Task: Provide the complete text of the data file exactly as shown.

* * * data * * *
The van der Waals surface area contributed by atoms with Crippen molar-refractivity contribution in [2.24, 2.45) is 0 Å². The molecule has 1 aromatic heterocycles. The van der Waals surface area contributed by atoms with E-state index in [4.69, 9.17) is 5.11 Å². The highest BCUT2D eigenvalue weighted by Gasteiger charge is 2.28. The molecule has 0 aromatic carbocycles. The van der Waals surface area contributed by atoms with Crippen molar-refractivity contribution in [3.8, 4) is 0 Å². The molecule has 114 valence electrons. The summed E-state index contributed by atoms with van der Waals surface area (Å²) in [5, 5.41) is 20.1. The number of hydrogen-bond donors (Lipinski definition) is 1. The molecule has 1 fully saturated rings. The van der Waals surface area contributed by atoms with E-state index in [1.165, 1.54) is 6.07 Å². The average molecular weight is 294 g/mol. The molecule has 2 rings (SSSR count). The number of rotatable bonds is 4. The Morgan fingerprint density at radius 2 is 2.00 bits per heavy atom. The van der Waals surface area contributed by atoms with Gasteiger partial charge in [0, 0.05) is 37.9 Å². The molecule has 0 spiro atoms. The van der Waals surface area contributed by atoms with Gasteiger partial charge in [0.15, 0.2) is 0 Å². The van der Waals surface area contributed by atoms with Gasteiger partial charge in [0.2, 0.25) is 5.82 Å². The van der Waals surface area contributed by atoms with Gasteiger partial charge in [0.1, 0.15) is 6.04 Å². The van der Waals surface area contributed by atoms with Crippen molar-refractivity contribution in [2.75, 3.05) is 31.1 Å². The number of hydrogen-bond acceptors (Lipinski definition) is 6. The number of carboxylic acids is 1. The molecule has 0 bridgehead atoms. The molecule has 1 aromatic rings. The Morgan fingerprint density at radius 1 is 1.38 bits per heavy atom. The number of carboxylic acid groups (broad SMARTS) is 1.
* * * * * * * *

The van der Waals surface area contributed by atoms with Crippen molar-refractivity contribution in [2.24, 2.45) is 0 Å². The molecule has 1 aromatic heterocycles. The van der Waals surface area contributed by atoms with E-state index in [4.69, 9.17) is 5.11 Å². The highest BCUT2D eigenvalue weighted by Gasteiger charge is 2.28. The molecule has 0 aromatic carbocycles. The van der Waals surface area contributed by atoms with Crippen molar-refractivity contribution in [3.8, 4) is 0 Å². The molecule has 114 valence electrons. The summed E-state index contributed by atoms with van der Waals surface area (Å²) in [5, 5.41) is 20.1. The number of hydrogen-bond donors (Lipinski definition) is 1. The molecule has 1 fully saturated rings. The van der Waals surface area contributed by atoms with E-state index in [1.165, 1.54) is 6.07 Å². The average molecular weight is 294 g/mol. The molecule has 2 rings (SSSR count). The number of rotatable bonds is 4. The Morgan fingerprint density at radius 2 is 2.00 bits per heavy atom. The van der Waals surface area contributed by atoms with Gasteiger partial charge in [0, 0.05) is 37.9 Å². The molecule has 0 spiro atoms. The van der Waals surface area contributed by atoms with Gasteiger partial charge in [0.15, 0.2) is 0 Å². The van der Waals surface area contributed by atoms with Gasteiger partial charge in [0.2, 0.25) is 5.82 Å². The van der Waals surface area contributed by atoms with Gasteiger partial charge in [0.1, 0.15) is 6.04 Å². The van der Waals surface area contributed by atoms with Crippen molar-refractivity contribution in [2.75, 3.05) is 31.1 Å². The number of hydrogen-bond acceptors (Lipinski definition) is 6. The number of carboxylic acids is 1. The molecule has 0 bridgehead atoms. The molecule has 1 aromatic rings. The Morgan fingerprint density at radius 1 is 1.38 bits per heavy atom. The number of carboxylic acid groups (broad SMARTS) is 1.